Here, we’re at the beginning of a long road. When I asked people – purposefully very vague and broadly to see what they’d say – “what do you think of Microsoft?” they reaction I got was a long, confused look, and then a bitter-sweet answer. After that initial odd silence, I would prod the person further by asking about Silverlight, Expression, Blend, etc. The answer I got was painfully cliché: people simply didn’t like Microsoft’s aesthetic, putting it in my own gentle phrasing. Of important note is that no one mentioned open source, “evil,” or the sort of anti-Microsoft sentiment you’d expect from the open source crowd. Part of this, as one person admitted, is that price isn’t a problem is you’re willing to pirate the software. Their core concern was that Microsoft would not help them create the look they wanted.

Pushing them more, most people would admit that they felt bad for Microsoft in the realm of round-corner cool kids. They believed that Microsoft was full of super-smart & capable people, but that something was missing. In the same way that our own James Governor will never let Adobe live down the Adobe Updater (rightly so, until they fix it), the SXSW crowd would point to Word as a sort of philosophic treatise of Microsoft’s thoughts of user design and understanding of beauty. Each person I talked to would invoke Office as hairy goiter around Microsoft’s neck that kept them away. This is obviously massively too harsh, but I am here to report on perceptions, not truths.

The SXSW crowd had a sort of latent OKness to see Microsoft succeed and be, frankly, “cool.” It wasn’t like a bunch of jocks towel snapping nerds – grounded outside of high school metaphor: two groups that will never meet and exchange good for cash in the marketplace. Most round-corner kids – as is the case with myself, dear readers – are driven to make up for all those red gashes from the locker-room.

What is Microsoft’s path – if they care to – fix this? Here’s an anecdote that starts scribbling past the “dragons be here” parts of the road-map. Once they dogged on Word, I’d jokingly ask each interlocutor, “so, I take you don’t like The Ribbon?” to which I’d get more blank stares. I’d explain the new UI in Office, and they’d answer, “oh, I use a Mac.” The hearts and minds of the round-corner cool-kids rest with Apple. If Microsoft cares for those organs, the strategic onus goes to the Microsoft Mac team, plain and simple. Azure may be a path, but VisualStudio driven inroads won’t work in the short term.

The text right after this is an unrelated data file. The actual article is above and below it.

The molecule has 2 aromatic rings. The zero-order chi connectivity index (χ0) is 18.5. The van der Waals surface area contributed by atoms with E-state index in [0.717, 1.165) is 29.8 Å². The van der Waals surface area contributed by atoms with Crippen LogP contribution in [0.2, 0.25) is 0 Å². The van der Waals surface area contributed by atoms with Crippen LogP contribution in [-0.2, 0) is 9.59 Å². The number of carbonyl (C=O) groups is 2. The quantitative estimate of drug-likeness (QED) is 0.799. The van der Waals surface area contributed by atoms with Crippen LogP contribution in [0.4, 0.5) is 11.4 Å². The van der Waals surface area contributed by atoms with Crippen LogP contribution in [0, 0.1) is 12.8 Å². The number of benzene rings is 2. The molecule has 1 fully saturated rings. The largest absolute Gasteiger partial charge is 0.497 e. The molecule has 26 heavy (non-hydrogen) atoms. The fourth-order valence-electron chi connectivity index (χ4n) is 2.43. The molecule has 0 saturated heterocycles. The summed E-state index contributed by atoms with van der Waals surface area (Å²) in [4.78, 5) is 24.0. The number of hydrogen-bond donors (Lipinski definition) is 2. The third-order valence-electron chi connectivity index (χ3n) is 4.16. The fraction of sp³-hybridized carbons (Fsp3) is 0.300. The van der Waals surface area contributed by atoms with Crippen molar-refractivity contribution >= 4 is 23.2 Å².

“Hi, my name is JavaFX.”

The reaction to JavaFX was even still different. The question wasn’t one of style, it was one of ontology. “What is JavaFX?” people would ask. That said, once told, there was interest, esp. at the JavaFX booth where there were comfy couches and big screens with razzle-dazzle. As Josh Marinacci says in the RIA Weekly video interview we did, one person started thinking out-loud about how they’d use JavaFX to drive a “customize your snow-board” app.

Sun has the longest row to hoe here. My sense is that they could be the Wal-mart of RIA if they rigged up their OTA enough and got JavaFX rolled out not so much on new platforms, but existing ones. Don’t think being compared to Wal-mart is an insult; that kind of thinking is dumber than an Arkansas hillbilly. Hey, Cletus, ask your pal EDGAR about Wal-mart.

Sun’s pink-dot strategy is sound, but it needs some Walton Family ruthlessness to it. Sun has to go to the metaphoric Levi’s and drive them to near bankruptcy in the name of Sun’s customers. We need Vlaskic pickle jars larger, and cheaper, than any consumer would ever need and with margins so razor thin that pickle-lords have to wrap steel around their wrists.

Sounds charming, don’t it? Hell yes it does, if you’re the one buying tube socks for $2 a dozen.